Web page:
Review: TOOTSIE Sparkles at Theatre by the Sea

Tootsie runs through July 20th.

By: Jun. 30, 2024
Review: TOOTSIE Sparkles at Theatre by the Sea
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The musical version of the well-known film Tootsie opened on Broadway in 2019, continuing the trend of movies from the 80s finding new life as stage musicals.  The stage version follows a similar plot, wherein struggling actor Michael Dorsey decides to disguise himself as a woman after burning all his bridges within the industry.  The plot requires a lot of suspension of disbelief, since as ‘Dorothy Michaels’, a middle-aged woman who is described as “built like a tractor”, Dorsey manages to find overwhelming success in an industry that usually rewards youth and beauty, but the actors in Theatre by the Sea’s production are talented and charismatic enough that you want to stick around a see how it turns out.

Michael Dorsey (Kyle Nicholas Anderson) is a wanna-be actor with a huge chip on his shoulder.  He’s talented, but has a tendency to butt heads with directors, try to rewrite scripts unprompted and generally piss everyone off. After getting fired from a musical, followed by a combative meeting with his agent, he’s running lines with his friend Sandy (Brooke Jacob), when he has the idea that he could disguise himself as a woman and start fresh.  Somehow, this crazy plan works, and he lands a part in a new musical based on Romeo and Juliet.  From there, people can’t seem to get enough of Dorothy, and Micheal is forced to choose between success based on a lie and coming clean and possibly losing everything.

What this production has going for it is an exceptional cast.  Kyle Nicholas Anderson, as Michael/Dorothy manages to create two distinct characters, and despite the fact that he’s deceiving almost everyone around him, you still root for him.  Joann Gilliam is fantastic as Julie, Michael’s co-star and love interest.  Her voice is exceptional and she manages to bring a relatable sweetness to her character, without being saccharine.  Brooke Jacob as Michael’s friend Sandy also manages to steal every scene she’s in with over-the-top theatrics.  The other scene stealer of the night is Jadon Webster as Max Van Horn, a handsome moron and former reality star who now has aspirations to act, but who delivers his lines in a way that makes you wonder if he actually knows what words mean.  Webster manages to make this cliched character hilarious to watch, and somehow well-rounded, even though his personality seems to be mostly based on having washboard abs.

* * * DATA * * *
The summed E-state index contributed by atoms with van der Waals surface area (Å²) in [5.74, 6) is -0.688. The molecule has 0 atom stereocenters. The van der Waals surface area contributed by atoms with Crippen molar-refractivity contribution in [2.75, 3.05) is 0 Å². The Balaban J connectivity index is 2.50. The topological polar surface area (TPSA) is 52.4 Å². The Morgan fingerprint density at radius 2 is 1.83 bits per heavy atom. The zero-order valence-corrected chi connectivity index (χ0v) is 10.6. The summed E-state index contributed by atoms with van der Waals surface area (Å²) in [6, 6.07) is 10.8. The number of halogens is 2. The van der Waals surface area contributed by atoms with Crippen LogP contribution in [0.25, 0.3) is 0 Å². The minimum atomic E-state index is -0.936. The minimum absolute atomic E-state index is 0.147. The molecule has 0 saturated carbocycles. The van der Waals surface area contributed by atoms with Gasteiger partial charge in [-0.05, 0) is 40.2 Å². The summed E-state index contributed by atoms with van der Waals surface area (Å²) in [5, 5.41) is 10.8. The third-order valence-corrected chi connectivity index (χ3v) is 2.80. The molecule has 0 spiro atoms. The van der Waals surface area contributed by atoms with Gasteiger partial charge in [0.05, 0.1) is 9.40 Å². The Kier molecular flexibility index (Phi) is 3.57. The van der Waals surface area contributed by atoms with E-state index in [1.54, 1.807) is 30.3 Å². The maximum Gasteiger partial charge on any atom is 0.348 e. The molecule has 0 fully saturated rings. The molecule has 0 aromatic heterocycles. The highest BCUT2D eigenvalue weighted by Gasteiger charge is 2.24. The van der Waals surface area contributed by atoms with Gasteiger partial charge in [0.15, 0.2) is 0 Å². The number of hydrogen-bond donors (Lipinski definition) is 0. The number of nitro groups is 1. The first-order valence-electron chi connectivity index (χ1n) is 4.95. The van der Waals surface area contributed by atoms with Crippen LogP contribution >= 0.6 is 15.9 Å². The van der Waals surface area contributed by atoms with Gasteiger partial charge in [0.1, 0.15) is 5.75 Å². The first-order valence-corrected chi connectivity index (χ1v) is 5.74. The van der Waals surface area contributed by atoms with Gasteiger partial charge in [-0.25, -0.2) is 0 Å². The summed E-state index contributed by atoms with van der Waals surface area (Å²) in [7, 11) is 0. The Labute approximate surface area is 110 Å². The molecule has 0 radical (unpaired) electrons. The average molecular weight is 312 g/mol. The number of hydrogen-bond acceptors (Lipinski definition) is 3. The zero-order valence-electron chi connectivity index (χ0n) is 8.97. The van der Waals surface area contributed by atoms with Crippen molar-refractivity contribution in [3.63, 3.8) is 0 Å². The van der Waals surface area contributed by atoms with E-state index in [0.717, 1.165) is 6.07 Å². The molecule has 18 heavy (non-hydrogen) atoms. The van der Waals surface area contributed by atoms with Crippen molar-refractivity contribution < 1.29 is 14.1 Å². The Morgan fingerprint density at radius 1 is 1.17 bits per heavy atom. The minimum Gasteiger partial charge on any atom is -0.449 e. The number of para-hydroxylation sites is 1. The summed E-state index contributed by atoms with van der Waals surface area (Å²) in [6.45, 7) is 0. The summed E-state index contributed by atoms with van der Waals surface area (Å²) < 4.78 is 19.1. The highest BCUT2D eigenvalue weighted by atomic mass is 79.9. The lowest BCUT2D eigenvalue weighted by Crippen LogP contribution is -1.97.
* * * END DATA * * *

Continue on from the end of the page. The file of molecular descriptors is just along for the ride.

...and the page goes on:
This isn’t an exact retelling of the movie with songs added.  Certain plot elements have been updated and changed, and without specifying a time period, it seems to take place in the present day.  However, there do seem to be subtle nods to the 80s in the scenic design (Kyle Dixon) and costumes (Dana Pinkston).  Given that some aspects of the show were changed a bit, it seems like there are a few missed opportunities to go even further and consider gender and relationships and how they work together.  Because some plot development is sacrificed in favor of songs, which are largely forgettable, the end result feels a bit superficial.  Exploring gender issues in a comedy seems like it would possibly suck the fun out of an enjoyable evening, but done well, it could also give a depth to the production that feels conspicuously absent.

The talent and commitment of the cast and ensemble make this a laugh-out-loud production worth watching.  Theatre by the Sea have also updated their outdoor courtyard area within the past couple years, and have created what feels like a lovely, bucolic oasis.  It’s a great place to spend a summer night.

Tootsie runs through July 20th (including a show on July 4th) at Theatre By The Sea, 364 Cards Pond Road, Wakefield, RI. Tickets available at or by calling (401)-782-TKTS

Photo: Kyle Nicholas Anderson (Dorothy Michaels) with Joann Gilliam (Julie Nichols) and Jadon Webster (Max Von Horn) and the cast of TOOTSIE at Theatre By The Sea. Photo by Mark Turek


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